So, here’s a little mandala/silhouette combo which reminds me of our sly black cat, Peat. I used a chinagraph pencil and, in retrospect, I think I might have been better off with a standard coloured pencil, as the chinagraph was quite sticky in the way it went onto the paper (reminded me of school crayons!) and the point wore down very quickly so details were hard to achieve. But I enjoyed myself anyway, and for me that’s the whole point.

Erik the Red

With time to spaErik 1 outlinere, and courage in my heart, today I decided to have a go at a watercolour painting. Normally I’d be more comfortable doing ‘watercolour sketches’, working quite small, as I’m usually outside and can’t carry larger paper sizes.

So, today I broke free of my norms, and attempted a picture of our cat, Erik the Red. She (yes, she was named before other necessary observations had been made) was  watching her brother in the garden. Her pose was silhouetted against a bright sunny background. I took a photo, as I knew she wouldn’t be still for long.

Working big, for me, means 16 x 12 ins paper (the biggest I have). I actually would have liked to have gone bigger if that had been an option. Anyway, the idea was to try to free myself from the pernicious detail which often invades my pictures. I am captivated by watercolourists who can express a wonderful scene or image with just a few beautifully-placed and well-timed wet brushstrokes…

I made a sketch, editing out a few details as I went along. I took a photo at this stage to remind myself that, if it all went pear shaped, I could have had a nice enough drawing instead! (It’s a terrible photo though).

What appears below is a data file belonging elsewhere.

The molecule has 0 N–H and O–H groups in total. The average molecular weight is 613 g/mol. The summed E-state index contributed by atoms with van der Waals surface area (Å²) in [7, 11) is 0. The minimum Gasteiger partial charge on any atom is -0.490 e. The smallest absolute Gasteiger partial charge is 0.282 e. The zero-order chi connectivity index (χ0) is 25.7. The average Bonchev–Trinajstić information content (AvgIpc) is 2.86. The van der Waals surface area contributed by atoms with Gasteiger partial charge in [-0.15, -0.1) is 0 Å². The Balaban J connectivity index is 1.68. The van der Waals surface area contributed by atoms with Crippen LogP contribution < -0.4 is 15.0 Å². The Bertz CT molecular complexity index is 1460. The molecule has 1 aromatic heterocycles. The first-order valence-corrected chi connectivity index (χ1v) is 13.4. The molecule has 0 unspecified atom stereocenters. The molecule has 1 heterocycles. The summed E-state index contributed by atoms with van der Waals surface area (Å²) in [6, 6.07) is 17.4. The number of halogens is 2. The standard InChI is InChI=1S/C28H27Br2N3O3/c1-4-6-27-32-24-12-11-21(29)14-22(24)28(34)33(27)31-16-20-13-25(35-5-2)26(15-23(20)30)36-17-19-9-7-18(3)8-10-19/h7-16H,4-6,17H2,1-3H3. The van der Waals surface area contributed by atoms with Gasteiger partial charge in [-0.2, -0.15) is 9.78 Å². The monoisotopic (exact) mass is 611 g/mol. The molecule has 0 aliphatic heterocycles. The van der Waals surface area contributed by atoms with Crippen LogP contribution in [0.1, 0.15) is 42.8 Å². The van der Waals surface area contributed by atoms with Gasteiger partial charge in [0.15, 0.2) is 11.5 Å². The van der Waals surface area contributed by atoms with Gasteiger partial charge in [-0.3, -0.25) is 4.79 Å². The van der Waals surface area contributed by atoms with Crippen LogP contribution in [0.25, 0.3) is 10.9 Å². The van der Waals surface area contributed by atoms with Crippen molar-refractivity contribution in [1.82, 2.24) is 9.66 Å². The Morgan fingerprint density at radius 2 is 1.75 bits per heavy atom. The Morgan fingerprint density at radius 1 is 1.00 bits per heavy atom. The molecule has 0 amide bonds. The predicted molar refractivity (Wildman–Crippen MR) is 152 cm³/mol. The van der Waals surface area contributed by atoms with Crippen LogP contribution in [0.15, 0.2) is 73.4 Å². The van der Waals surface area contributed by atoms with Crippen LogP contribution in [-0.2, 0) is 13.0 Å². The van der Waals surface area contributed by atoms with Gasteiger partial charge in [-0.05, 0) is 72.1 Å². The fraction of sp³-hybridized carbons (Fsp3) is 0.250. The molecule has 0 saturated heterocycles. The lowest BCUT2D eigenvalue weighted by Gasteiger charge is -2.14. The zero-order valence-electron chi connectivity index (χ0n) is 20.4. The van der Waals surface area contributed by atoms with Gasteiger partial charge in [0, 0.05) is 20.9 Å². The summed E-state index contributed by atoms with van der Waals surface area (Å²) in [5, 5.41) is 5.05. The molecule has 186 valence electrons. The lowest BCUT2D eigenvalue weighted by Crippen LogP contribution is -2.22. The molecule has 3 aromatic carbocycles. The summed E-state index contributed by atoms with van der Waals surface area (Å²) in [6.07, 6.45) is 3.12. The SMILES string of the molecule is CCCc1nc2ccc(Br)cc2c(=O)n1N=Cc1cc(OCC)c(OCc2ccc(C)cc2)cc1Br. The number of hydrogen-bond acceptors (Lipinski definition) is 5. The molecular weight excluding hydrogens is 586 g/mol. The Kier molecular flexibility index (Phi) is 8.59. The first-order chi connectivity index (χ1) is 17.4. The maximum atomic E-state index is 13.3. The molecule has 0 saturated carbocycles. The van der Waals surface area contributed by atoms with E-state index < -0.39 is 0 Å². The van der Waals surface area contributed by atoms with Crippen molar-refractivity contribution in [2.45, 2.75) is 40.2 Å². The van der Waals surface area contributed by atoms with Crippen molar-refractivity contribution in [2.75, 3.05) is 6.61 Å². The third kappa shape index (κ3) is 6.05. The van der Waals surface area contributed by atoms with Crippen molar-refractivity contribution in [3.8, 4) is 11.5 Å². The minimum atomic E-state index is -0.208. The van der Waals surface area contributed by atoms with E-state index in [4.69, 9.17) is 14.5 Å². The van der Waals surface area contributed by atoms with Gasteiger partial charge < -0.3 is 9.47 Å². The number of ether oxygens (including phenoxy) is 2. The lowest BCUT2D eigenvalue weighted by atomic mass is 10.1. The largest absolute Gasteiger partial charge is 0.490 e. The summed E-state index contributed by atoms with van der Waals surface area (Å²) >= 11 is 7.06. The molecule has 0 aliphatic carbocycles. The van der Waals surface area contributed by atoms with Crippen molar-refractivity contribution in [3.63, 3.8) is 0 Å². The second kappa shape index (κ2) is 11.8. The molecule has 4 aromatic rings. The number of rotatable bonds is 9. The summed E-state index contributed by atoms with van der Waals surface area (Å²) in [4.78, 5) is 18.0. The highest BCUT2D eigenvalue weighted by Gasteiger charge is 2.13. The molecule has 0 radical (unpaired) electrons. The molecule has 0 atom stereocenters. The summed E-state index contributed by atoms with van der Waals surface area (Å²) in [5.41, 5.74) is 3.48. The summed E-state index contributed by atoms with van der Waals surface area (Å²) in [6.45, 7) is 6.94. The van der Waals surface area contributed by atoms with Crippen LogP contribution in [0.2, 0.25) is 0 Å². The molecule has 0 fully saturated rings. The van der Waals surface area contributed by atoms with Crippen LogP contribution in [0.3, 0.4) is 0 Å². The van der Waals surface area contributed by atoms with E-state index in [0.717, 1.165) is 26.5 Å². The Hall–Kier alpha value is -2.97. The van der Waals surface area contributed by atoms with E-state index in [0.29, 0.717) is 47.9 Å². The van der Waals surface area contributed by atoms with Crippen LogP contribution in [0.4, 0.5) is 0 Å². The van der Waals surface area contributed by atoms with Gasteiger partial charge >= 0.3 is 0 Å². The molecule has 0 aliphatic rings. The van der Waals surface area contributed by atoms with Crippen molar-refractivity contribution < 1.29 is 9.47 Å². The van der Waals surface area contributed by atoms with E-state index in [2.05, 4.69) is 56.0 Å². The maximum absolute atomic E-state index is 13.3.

As usual with wateErik 1 watercolourrcolour, the moment I put some paint on, starting with a pale yellow for the outside light, I realised that I was going to end up painting things in the wrong order. I’d intended to do all the background business first, then paint Erik. Fate decreed otherwise, as the yellow I was using was a good base for starting Erik, so I laid some down…and then panicked as the thought hit me that if I wanted to get some wet-in-wet effects going, I’d have to do it now, or it wouldn’t work properly. Eeek! From then on, it was a bit of a mad dash to get Erik’s fur sorted. The edges didn’t bleed the way I’d hoped to make them, but there are some parts which did unexpectedly interesting effects. That’s one of the bonuses of watercolour.

Cat done, I started work on her shadow and the floor tiles – this was fun. I love the way the water has crept into the shadow. However, I’m not very happy with the window frame, or the yellow background. I always find backgrounds difficult, both in terms of composition and colour. There’s such a lot to learn… Onwards and upwards!